Discussion and conclusion
We present a case of successful rechallenge in a patient with resistant schizoaffective after several episodes of acute pancreatitis suspected to be induced by clozapine.
So far, at least ten cases have been published on clozapine-induce pancreatitis resulting in drug withdrawal [18,19,20,21,22]. As mentioned before, pancreatitis is classed as one of the clozapine-induced complications considered to be non-re-challengeable . However, in cases where there is no a valid alternative, a thorough evaluation of the risk versus benefit assessment with involvement of medical specialists is essential.
Idiopathic acute pancreatitis accounts for 10–40% of patients with acute pancreatitis [23, 24], while drug induced acute pancreatitis accounts only for 0.1–2% of all cases of acute pancreatitis [5, 6]. Additionally, many patients with idiopathic pancreatitis or microlithiasis have recurrent attacks of acute pancreatitis. Literature suggests that a first episode of acute pancreatitis leads to recurrent pancreatitis in 17% of patients, and almost 8% of patients progress to chronic pancreatitis within 5 years. (40). Therefore, as suggested by Girard in 1987, stopping and restarting a drug may coincide with recurrence of pancreatitis and not arise through cause and effect .
Also, pancreatitis can be triggered by several types of medication and the risk is increased further by polypharmacy. Cases of acute pancreatitis induced by other atypical antipsychotic and by sodium valproate [26,27,28] have been reported. As Sodium valproate and olanzapine were both discontinued before reintroducing clozapine ruling out valproate as a factor in the fourth episode of pancreatitis. In addition, pancreatitis complicated by a pancreatic pseudocyst have also been described [29, 30], as observed in our case.
In summary, we report a case of a patient with treatment refractory illness who was successfully treated with clozapine, after previously having previously experiences two episodes of acute pancreatitis attributed to the use of clozapine. To the best of our knowledge, this is the first case report showing a successful clozapine re-challenge after recurrent episodes of pancreatitis during clozapine titration. Pancreatitis causes are broadly heterogeneous and may be wrongly attributed to clozapine. Clinicians should weigh risks and benefits of rechallenge given limited therapeutic options in cases of treatment resistant schizophrenia, requiring in that case a careful case-by-case consideration with a multidisciplinary approach under close supervision of gastroenterology team. While we warn about the no generalisation of conclusions from scattered cases into clinical practice, our case report encourages further research to establish the safety to rechallenge clozapine after pancreatitis.
Serum lipase offers a higher sensitivity than serum amylase in diagnosing acute pancreatitis. Nonetheless, our local laboratory did not routinely measure lipase levels and this should be noted as a limitation.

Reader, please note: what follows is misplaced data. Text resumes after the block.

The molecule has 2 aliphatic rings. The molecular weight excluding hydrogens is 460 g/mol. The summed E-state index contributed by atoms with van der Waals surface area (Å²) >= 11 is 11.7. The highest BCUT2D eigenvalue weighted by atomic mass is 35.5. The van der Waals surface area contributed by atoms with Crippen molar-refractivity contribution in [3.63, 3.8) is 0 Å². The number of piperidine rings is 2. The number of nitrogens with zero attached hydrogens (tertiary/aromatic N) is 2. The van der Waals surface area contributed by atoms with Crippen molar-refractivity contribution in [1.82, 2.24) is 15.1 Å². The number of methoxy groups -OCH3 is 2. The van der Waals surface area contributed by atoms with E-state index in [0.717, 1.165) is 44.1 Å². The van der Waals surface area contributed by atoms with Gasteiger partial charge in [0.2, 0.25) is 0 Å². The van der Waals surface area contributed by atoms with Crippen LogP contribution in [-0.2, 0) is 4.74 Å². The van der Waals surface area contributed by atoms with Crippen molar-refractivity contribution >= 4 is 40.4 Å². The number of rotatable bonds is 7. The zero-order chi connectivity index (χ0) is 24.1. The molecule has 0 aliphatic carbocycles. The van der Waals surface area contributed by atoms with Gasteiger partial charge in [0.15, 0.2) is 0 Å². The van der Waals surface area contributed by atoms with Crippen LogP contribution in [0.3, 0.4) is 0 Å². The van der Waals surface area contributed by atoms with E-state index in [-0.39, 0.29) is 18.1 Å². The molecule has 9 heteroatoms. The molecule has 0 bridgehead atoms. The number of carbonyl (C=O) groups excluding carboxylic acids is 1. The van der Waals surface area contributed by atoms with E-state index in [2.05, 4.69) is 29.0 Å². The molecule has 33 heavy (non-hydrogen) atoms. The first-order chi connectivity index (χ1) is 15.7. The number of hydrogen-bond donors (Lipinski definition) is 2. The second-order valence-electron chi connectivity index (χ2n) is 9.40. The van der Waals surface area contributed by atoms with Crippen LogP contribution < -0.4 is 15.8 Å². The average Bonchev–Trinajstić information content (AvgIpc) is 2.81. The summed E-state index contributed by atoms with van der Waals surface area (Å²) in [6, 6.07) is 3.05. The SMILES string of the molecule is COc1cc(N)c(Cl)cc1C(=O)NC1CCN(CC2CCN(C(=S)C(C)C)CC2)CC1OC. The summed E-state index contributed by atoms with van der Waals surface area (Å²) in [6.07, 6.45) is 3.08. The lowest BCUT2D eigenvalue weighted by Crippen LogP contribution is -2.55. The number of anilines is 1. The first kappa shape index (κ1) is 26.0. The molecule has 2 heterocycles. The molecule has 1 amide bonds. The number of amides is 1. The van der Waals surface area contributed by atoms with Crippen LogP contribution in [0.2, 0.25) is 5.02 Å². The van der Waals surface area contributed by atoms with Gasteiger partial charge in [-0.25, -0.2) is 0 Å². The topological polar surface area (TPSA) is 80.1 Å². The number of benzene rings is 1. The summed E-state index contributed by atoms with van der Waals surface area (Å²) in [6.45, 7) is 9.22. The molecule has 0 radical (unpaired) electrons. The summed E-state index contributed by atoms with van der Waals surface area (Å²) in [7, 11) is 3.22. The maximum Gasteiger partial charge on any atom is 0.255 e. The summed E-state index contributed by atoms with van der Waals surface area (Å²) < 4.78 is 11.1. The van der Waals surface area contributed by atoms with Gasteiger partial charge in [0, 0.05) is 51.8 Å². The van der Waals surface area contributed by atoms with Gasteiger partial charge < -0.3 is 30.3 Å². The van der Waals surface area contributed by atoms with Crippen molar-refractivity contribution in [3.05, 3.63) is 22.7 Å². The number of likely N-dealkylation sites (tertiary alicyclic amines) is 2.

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Silva MA, Key S, Han E, Malloy MJ. Acute pancreatitis associated with antipsychotic medication: evaluation of clinical features, treatment, and polypharmacy in a series of cases. J Clin Psychopharmacol. 2016;36:2.
S.S.S. acknowledges the support of the NIHR BRC and ERC Consolidator Award, National Psychosis Unit, Bethlem Royal Hospital. The funding body didn’t contribute directly in the collection, interpretation of clinical information or preparation and writing of the manuscript.
Authors and Affiliations
Department of Psychosis Studies, Institute of Psychiatry, Psychology and Neuroscience, King’s College London, Denmark hill, London, SE5 9RS, UK
South London and Maudsley NHS Foundation Trust, London, UK
Hospital de Salud Mental “El Sauce”, Mendoza, Argentina
Ana Julia Arias
Clinical Research Fellow, Social Genetic & Developmental Psychiatry, King’s College London, and National Psychosis Unit, Bethlem Royal Hospital, London, UK
National Psychosis Unit, Bethlem Royal Hospital, London, UK
Joseph Kuforiji & Sukhi S. Shergill
National Psychosis Service, and Pharmacy Department, South London and Maudsley NHS Foundation Trust, London, UK
VR and KH were the main contributors in compiling the clinical information and writing the manuscript. SS and EW have made substantial contribution in revising the manuscript critically and supplied important intellectual content. DQ and AA contributing in thoroughly revise the manuscript. KH, DQ, JK, EW and SS were directly involved in the treatment of the patient. All authors read and approved the final manuscript.
The patient provided written informed consent for publication after stabilization and careful explanation of the risks and benefits of publication.
The manuscript has been written according to the CARE guidelines .
The authors declare that they have no competing interests.
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Rodriguez, V., Hanley, K., Arias, A.J. et al. Successful clozapine rechallenge following recurrent clozapine-associated pancreatitis: a case report.
BMC Pharmacol Toxicol21, 35 (2020). https://doi.org/10.1186/s40360-020-00413-6